After a spectacular 2018 debut, SALT of Palmar is collaborating with Design Hotels as the island nation’s first Member Hotel. The adults-only boutique hotel has made waves in the local hospitality sector with its daring design by Camille Walala, innovative dining concept, and dedication to giving back to the community, all of which are central to Design Hotels’ ideals.
The addition of SALT of Palmar establishes a new partnership that serves as an anchor for a community of travellers in search of transformative and restorative adventures; the collection of hand-picked, design-driven properties is defined by distinctive creative expression, consciousness, and creating spaces for purposeful experiences.
SALT of Palmar is now a permanent fixture on the Design Hotels map, has consistently confounded local expectations.
“SALT of Palmar is a wonderful addition to our community and we are so happy to have them here,” says Jenni Benzaquen, SVP/Managing Director of Design Hotels.
SALT of Palmar is located on a tiny peninsula between two bays with tranquil blue waters in the village of Palmar, which is on the east coast of Mauritius between Belle Mare and Trou d’Eau Douce. This is the first Design Hotel to open in Mauritius. Its striking interior design and thoughtful connections to the local community are just two examples of how the chain’s values are being put into practice there.
First Mauritian Resort to Collaborate with Design Hotels
When it comes to hotels in Mauritius, SALT of Palmar is the first to partner with the prestigious Design Hotels. It’s a partnership between like-minded organisations who share a love for warm hospitality, real cultural experiences, and innovative design and construction. Sustainable and empathic hospitality platform SALT helps modern travellers find authentic adventures. The resort is both artistic and wellness-focused, bringing visitors deeper into the destination by connecting them with its people rather than its landmarks.
Island Living Design Concept
Artist Camille Walala incorporated island lore into her interior design concept by fusing the island’s natural colours with her characteristic pop hues. Because of this, the property is splashed with the vivid colours of the island’s homes, the pinks of the breathtaking sunsets, and the greens of the palm trees and sugarcane fields. The exterior is a cheery shade of pink and blue, the daybeds are a lively turquoise with orange piping, and even the beach towels are a sunny shade of yellow.
On the island, Camille worked with with an astonishing variety of artists fondly referred to as the hotel’s “SaltShakers” to create the full scope of the hotel’s furnishings. Weaved seats beside the pool, a rug in the library, tables, cushions, and loungers all made from mosaic tiles—everything is made to order. The hotel has strong ties to the SaltShakers and frequently hosts workshops at their studios for visitors.
A Culinary Destination
SALT of Palmar’s The Good Kitchen, has become a popular spot for both tourists and native Mauritian diners. It was one of the first restaurants on the island to provide a menu that included classic Mauritian meals with vegan and raw adaptations of them, appealing to a wide range of diners. Particularly noteworthy is a new spin on the classic “biriyani” recipe, in which cauliflower takes the place of the usual meat in the rice dish.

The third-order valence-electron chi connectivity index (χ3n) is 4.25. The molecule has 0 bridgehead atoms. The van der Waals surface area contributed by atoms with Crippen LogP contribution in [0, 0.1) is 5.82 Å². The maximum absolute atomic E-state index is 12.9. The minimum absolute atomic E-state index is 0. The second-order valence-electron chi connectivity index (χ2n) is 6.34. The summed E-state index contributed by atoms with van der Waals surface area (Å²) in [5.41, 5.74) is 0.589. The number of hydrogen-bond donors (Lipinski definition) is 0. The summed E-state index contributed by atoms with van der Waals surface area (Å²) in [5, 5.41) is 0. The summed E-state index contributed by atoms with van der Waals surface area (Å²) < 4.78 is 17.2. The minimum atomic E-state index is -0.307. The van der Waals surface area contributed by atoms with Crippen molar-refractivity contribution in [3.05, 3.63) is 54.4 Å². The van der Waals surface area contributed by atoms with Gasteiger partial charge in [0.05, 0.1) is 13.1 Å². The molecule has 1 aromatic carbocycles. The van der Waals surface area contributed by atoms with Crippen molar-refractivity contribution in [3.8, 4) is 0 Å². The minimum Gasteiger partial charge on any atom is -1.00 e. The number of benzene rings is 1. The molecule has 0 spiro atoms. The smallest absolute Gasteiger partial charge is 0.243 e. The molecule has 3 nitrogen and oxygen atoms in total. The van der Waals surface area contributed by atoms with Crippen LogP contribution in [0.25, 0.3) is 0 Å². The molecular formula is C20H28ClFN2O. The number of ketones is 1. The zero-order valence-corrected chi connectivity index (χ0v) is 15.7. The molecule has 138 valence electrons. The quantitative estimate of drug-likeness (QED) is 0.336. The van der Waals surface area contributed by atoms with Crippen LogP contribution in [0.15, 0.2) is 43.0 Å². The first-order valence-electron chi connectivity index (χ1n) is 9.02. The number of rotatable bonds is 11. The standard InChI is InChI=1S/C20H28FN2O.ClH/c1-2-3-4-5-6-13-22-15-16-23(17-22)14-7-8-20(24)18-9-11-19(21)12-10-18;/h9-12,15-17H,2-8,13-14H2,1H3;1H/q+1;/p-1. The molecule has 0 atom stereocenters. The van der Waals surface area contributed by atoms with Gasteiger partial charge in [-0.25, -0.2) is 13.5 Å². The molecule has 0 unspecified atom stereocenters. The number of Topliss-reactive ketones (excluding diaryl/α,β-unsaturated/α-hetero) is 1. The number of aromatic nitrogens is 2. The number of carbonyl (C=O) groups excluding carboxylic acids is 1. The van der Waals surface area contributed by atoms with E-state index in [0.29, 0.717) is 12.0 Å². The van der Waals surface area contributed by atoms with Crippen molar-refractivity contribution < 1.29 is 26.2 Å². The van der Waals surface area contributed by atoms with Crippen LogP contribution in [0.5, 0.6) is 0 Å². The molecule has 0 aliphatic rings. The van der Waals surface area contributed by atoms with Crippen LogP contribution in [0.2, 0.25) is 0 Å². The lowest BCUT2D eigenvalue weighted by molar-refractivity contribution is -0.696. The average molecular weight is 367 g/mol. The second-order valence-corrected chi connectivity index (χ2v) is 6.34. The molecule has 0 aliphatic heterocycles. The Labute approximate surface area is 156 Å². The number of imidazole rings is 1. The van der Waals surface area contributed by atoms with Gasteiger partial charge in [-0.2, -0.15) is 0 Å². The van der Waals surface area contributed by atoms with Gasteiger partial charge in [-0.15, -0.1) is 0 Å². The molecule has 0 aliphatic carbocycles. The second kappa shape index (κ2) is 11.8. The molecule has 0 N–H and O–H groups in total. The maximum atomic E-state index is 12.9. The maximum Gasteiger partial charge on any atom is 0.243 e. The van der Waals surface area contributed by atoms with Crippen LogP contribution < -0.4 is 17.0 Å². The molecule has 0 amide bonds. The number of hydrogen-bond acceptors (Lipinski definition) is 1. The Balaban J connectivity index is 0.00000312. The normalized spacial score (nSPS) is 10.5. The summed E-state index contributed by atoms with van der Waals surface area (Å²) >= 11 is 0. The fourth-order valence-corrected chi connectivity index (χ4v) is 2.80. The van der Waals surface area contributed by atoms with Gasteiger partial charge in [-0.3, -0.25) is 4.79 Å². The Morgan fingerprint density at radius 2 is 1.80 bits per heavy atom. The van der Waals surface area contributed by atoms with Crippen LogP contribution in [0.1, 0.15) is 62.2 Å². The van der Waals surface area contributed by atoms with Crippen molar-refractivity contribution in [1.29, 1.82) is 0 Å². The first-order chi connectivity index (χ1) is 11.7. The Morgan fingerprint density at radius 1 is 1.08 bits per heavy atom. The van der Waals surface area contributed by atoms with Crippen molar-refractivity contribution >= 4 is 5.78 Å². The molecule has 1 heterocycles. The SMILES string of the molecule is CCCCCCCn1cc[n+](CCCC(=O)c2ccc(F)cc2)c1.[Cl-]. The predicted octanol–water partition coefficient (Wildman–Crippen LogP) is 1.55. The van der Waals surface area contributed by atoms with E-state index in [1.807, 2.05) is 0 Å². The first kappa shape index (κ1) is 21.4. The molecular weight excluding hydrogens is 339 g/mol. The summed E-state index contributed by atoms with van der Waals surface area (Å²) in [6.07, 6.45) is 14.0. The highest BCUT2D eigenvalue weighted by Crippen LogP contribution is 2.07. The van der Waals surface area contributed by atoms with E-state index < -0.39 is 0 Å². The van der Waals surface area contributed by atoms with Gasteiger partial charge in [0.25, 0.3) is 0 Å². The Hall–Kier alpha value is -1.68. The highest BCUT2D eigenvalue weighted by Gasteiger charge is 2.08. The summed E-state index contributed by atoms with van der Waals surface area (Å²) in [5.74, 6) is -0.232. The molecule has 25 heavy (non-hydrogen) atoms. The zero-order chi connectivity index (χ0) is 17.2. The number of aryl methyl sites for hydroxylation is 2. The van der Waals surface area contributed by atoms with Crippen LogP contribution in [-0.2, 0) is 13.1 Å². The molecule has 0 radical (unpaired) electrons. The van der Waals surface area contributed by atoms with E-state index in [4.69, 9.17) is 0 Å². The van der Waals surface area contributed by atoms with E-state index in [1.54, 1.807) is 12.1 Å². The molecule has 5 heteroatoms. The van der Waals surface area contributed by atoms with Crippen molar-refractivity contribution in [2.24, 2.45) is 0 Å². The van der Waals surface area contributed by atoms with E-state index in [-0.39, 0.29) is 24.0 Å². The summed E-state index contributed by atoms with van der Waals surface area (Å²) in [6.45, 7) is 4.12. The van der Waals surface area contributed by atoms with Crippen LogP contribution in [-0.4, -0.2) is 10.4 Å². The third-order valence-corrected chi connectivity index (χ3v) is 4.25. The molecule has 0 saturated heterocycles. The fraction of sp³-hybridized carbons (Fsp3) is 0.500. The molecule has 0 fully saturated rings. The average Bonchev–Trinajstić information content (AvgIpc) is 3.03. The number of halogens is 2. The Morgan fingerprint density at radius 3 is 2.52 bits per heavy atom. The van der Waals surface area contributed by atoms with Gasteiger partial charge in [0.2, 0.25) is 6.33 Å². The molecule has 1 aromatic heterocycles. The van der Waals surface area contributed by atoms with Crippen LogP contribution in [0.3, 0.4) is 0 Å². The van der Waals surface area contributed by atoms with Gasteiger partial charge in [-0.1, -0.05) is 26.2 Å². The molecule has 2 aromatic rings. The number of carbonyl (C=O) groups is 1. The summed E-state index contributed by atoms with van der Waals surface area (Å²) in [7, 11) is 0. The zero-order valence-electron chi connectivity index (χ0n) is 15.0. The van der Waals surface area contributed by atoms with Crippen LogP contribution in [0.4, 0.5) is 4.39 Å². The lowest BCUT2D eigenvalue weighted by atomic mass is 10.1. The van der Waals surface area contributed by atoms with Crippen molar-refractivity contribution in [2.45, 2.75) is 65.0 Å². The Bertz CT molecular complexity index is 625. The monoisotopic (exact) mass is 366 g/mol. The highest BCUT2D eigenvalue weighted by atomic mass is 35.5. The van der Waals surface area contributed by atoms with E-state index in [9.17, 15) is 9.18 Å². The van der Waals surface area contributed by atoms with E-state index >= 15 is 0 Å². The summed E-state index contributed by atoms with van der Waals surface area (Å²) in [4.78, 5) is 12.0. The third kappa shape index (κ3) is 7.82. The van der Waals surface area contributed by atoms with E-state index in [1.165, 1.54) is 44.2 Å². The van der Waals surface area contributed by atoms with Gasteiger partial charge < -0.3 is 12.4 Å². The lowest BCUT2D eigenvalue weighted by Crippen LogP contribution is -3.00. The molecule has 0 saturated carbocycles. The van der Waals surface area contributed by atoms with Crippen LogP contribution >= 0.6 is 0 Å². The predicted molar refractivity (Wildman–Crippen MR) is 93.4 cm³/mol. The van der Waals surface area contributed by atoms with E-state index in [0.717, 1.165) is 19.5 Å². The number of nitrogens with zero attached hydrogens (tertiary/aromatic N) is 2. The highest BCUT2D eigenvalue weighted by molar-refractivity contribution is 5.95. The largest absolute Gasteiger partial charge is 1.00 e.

The salt-baked fish is also noteworthy, as it is prepared by poaching the fish in seawater and serving it in a coconut broth. Only ingredients that can’t be cultivated on the island are brought in, and everything on the menu is made with the freshest local fruit possible. Everything on the à la carte breakfast menu is homemade as well, from the kombucha to the peanut butter to the jams to the flaky pastries that were originally developed in collaboration with the renowned Parisian bakery Du Pain et des Idées and then updated to include tropical fruits like papaya and pineapple.
Each of the hotel’s three bars — the beach bar, the pool bar, and the rooftop bar — has its own personality and serves cocktails and nonalcoholic drinks themed after the ocean, the countryside, and the mountains of Mauritius, respectively.
The hotel’s 59 guest rooms offer a more tranquil environment in which to get some shut-eye. Features such as bright orange chairs and matching tiled baths, plants in hand-painted ceramic pots, and black and white striped sofas add a lively pop of color. Every room has a beach basket created from recycled plastics by local craftsman Reotee Buleeram, refillable, all-natural amenities, and a custom mattress by Carpe Diem, a firm founded by a Swedish chiropractor.
The hotel’s small spa, SALT EQUILIBRIUM, features a salt chamber for halotherapy as well as the use of natural ingredients in its treatments. Socially conscious events, such as workshops on food trash regrowth and how to manufacture bath fizzes, are commonly given alongside more physically active activities, such as sunrise/sunset yoga sessions, peace beach walks, and beach volleyball.
SALT of Palmar can be reached from the international airport in 50 minutes by a beautiful drive through the countryside. For more information, visit SALT of Palmar’s website.